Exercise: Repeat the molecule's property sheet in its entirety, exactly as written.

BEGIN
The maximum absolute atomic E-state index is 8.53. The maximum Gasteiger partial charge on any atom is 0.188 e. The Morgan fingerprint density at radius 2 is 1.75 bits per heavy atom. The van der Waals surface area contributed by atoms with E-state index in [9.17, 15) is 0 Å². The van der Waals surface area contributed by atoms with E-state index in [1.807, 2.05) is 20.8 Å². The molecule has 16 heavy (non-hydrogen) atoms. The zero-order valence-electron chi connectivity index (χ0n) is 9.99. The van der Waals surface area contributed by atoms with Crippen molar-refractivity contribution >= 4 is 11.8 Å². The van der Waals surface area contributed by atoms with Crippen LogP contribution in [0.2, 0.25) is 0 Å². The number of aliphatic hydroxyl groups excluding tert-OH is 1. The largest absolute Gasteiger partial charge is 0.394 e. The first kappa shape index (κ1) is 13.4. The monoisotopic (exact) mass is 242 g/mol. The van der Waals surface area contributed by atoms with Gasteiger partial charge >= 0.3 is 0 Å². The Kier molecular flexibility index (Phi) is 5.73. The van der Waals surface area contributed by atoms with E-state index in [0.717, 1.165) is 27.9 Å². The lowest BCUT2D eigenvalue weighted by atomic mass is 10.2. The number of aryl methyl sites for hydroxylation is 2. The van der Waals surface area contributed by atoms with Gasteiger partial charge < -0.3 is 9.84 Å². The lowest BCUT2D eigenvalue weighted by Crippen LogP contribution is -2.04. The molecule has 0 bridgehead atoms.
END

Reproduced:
The maximum absolute atomic E-state index is 8.53. The maximum Gasteiger partial charge on any atom is 0.188 e. The Morgan fingerprint density at radius 2 is 1.75 bits per heavy atom. The van der Waals surface area contributed by atoms with E-state index in [9.17, 15) is 0 Å². The van der Waals surface area contributed by atoms with E-state index in [1.807, 2.05) is 20.8 Å². The molecule has 16 heavy (non-hydrogen) atoms. The zero-order valence-electron chi connectivity index (χ0n) is 9.99. The van der Waals surface area contributed by atoms with Crippen molar-refractivity contribution >= 4 is 11.8 Å². The van der Waals surface area contributed by atoms with Crippen LogP contribution in [0.2, 0.25) is 0 Å². The number of aliphatic hydroxyl groups excluding tert-OH is 1. The largest absolute Gasteiger partial charge is 0.394 e. The first kappa shape index (κ1) is 13.4. The monoisotopic (exact) mass is 242 g/mol. The van der Waals surface area contributed by atoms with Gasteiger partial charge >= 0.3 is 0 Å². The Kier molecular flexibility index (Phi) is 5.73. The van der Waals surface area contributed by atoms with E-state index in [0.717, 1.165) is 27.9 Å². The lowest BCUT2D eigenvalue weighted by atomic mass is 10.2. The number of aryl methyl sites for hydroxylation is 2. The van der Waals surface area contributed by atoms with Gasteiger partial charge < -0.3 is 9.84 Å². The lowest BCUT2D eigenvalue weighted by Crippen LogP contribution is -2.04. The molecule has 0 bridgehead atoms.